OK, I think that’s plenty to go on for now.

I think I’m going to make a lily. Seems appropriate, somehow. πŸ˜€

Once you’ve posted photo(s) of your bookish creation on your blog, come back and leave me the direct link to your post in the comments below. I’ll be picking a winner (at random) once three hours have passed.

Moving, Readathon

Dewey’s 24-Hour Readathon is less than 3 weeks away β€” April 10 β€” and normally I’d be working away on it. But this time I’m not working on it.

Instead, we’re moving that weekend. We’re scheduled to close on a house that Friday, so readathon weekend will be filled with cleaning, work on the new house, and, if we get all that done, moving.

Have fun without me!

Trending on Twitter mini-challenge winner

deweys-readathonbuttonWell, that wasn’t too hard, was it? πŸ™‚ Since #readathon was already trending when my read-a-thon mini-challenge started, we had an advantage. The highest I saw the #hashtag get was Number 5 on the list; think we can get it higher than that, at some point today? It’s such a rush, isn’t it?

The winner of my mini-challenge is Kathrin of Secret Dreamworld of a Bookaholic! Congratulations, Kathrin! I’ll be emailing you shortly.

Trending on Twitter: A read-a-thon mini-challenge

deweys-readathonbuttonWelcome, read-a-thoners! This Trending on Twitter mini-challenge will take place in two parts. For the first part, you must all work together to get the official read-a-thon hashtag β€” #readathon β€” trending on Twitter (if it’s not already).

If you’re not yet on Twitter, joining is quick and easy.

Then, while #readathon is a trending topic, take a screenshot capturing the high point and/or details of your joint success, and post this to your blog. Come back here and leave me a link to your post with screenshot, and you’re done!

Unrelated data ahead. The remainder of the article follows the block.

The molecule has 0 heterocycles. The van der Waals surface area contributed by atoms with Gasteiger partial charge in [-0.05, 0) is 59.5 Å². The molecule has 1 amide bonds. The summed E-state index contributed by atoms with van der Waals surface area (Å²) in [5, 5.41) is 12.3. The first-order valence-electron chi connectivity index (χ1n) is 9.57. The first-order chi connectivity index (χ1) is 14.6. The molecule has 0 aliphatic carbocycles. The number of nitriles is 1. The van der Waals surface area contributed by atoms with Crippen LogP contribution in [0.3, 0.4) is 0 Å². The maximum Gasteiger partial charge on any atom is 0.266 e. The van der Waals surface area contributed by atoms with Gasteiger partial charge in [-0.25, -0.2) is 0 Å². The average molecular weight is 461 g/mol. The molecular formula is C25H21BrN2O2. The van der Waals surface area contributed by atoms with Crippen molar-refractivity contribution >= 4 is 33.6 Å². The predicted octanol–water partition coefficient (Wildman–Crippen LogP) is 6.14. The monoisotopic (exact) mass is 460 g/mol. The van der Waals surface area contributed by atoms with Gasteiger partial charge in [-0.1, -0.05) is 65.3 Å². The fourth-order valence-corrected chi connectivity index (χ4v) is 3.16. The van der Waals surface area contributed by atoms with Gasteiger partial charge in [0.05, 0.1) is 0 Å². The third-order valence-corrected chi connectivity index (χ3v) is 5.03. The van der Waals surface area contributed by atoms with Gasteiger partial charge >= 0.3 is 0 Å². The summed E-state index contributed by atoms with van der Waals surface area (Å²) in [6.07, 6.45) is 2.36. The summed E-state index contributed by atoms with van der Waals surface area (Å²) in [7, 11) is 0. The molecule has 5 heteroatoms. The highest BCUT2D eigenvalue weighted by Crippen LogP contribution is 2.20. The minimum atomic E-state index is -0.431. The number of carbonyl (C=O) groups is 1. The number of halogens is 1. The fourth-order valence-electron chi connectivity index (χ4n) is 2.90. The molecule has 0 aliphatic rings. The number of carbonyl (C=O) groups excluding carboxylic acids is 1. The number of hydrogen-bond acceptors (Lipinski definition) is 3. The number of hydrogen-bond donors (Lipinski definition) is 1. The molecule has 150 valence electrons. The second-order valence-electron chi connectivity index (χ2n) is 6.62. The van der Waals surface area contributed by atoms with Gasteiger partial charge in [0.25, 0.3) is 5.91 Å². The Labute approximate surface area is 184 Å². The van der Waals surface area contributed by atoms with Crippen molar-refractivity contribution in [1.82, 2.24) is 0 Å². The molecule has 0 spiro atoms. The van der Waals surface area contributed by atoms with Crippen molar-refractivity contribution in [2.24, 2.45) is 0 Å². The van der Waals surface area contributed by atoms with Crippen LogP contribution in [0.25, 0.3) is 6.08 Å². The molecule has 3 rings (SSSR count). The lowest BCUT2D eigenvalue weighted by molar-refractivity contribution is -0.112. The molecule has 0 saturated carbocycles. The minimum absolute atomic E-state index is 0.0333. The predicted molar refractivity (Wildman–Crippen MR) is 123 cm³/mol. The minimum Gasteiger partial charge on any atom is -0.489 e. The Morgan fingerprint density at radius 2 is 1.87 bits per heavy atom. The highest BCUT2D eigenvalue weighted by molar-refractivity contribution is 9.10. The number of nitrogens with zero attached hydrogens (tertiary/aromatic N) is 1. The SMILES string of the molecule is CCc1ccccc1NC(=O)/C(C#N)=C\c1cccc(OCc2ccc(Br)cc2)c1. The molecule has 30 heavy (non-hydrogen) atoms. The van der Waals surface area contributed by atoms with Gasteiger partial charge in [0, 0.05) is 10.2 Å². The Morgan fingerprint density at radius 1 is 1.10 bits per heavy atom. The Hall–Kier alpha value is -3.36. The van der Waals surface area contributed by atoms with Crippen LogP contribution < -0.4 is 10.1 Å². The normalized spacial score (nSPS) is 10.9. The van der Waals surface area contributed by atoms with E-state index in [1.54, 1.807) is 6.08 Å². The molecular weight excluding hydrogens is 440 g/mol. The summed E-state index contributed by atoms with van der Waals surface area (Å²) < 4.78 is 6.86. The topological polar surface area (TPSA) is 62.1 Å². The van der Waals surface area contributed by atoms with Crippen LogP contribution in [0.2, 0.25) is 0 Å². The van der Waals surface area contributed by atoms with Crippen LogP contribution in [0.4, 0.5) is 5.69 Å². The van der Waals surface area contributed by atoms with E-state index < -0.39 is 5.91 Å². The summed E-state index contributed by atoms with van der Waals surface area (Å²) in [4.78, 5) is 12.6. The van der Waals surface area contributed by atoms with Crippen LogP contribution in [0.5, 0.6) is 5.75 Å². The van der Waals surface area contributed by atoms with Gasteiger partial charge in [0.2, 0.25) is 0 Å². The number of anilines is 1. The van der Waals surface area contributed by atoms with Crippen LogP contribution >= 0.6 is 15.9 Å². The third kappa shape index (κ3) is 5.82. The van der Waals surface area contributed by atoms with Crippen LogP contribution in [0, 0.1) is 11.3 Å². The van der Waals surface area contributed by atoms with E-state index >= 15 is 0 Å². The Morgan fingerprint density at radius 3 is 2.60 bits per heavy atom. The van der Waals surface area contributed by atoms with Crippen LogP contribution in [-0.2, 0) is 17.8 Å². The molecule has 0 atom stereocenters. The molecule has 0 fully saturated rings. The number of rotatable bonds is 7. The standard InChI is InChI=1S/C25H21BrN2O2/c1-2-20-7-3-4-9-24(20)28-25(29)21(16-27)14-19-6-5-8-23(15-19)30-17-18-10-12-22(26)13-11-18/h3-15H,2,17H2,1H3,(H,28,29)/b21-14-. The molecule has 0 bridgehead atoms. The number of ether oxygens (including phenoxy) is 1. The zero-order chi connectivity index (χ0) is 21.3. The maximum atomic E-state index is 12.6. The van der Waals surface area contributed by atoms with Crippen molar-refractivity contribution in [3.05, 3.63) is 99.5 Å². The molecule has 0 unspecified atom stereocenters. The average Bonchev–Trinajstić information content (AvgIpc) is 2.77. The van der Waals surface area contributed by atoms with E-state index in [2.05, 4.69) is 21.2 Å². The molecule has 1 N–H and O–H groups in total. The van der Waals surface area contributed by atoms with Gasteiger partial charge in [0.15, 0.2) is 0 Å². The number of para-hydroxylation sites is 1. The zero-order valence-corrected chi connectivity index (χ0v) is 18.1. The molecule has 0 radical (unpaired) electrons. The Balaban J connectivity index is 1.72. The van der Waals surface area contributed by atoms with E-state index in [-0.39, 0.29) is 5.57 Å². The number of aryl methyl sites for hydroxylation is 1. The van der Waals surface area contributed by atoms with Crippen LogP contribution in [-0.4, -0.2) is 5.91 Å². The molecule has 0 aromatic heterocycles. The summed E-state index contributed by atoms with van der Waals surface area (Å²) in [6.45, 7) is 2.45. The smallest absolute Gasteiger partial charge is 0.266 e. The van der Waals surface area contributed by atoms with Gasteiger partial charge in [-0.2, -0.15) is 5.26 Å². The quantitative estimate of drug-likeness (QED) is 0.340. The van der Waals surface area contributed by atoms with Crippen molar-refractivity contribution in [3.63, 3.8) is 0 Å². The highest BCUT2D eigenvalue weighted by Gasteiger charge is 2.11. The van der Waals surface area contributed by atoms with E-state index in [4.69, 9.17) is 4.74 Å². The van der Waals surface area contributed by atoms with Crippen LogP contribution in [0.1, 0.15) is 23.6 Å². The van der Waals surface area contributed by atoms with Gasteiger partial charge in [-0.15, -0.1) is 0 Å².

Need a refresher on how to take a screenshot? This site has straightforward directions for both Windows and Mac users.

This mini-challenge will last just one hour. It will close at 9 a.m. CDT. Enjoy! I look forward to seeing what you can accomplish together! The winner will be chosen randomly from all those who post a photo to their blog and leave me a link in the comments.

The prize: A $25 gift card to the book store of the winner’s choice.

Read-a-thon sign-ups open

a lg-new-readathonbutton-borderThe October 2009 read-a-thon is just about 2 weeks away (it starts at 5 a.m. PDT/1 p.m. GMT on October 24, 2009); sign-ups are open, and as of this writing, 147 people have signed up to read, and 39 people have signed up to cheerlead.

Trish, Nymeth and I (your friendly read-a-thon co-hosts for the past couple events) are pleased to add Eva to our fold.

A quick bulleted form of the FAQ:
β€’ You don’t have to stay up all night to participate.
β€’ No, we don’t think we’re crazy to do this (most of the time, anyway).
β€’ Involvement is possible even if you don’t want to (or can’t) read all day.
β€’ You don’t need a blog to participate.

It’s getting close! We’re getting excited! Will you join us?

About Dewey’s 24-hour Read-a-thon.

Read-a-thon stretch break

deweys-readathonbuttonWhew, it felt good to stand up and stretch for 5 minutes! I needed that.

A line of thunderstorms is approaching my neighborhood at the moment. The rain just started pelting the skylights.

My shift officially begins now, basically (or well, sort of an hour ago), over at

Happy Saturday, whether your day includes tons of books or not!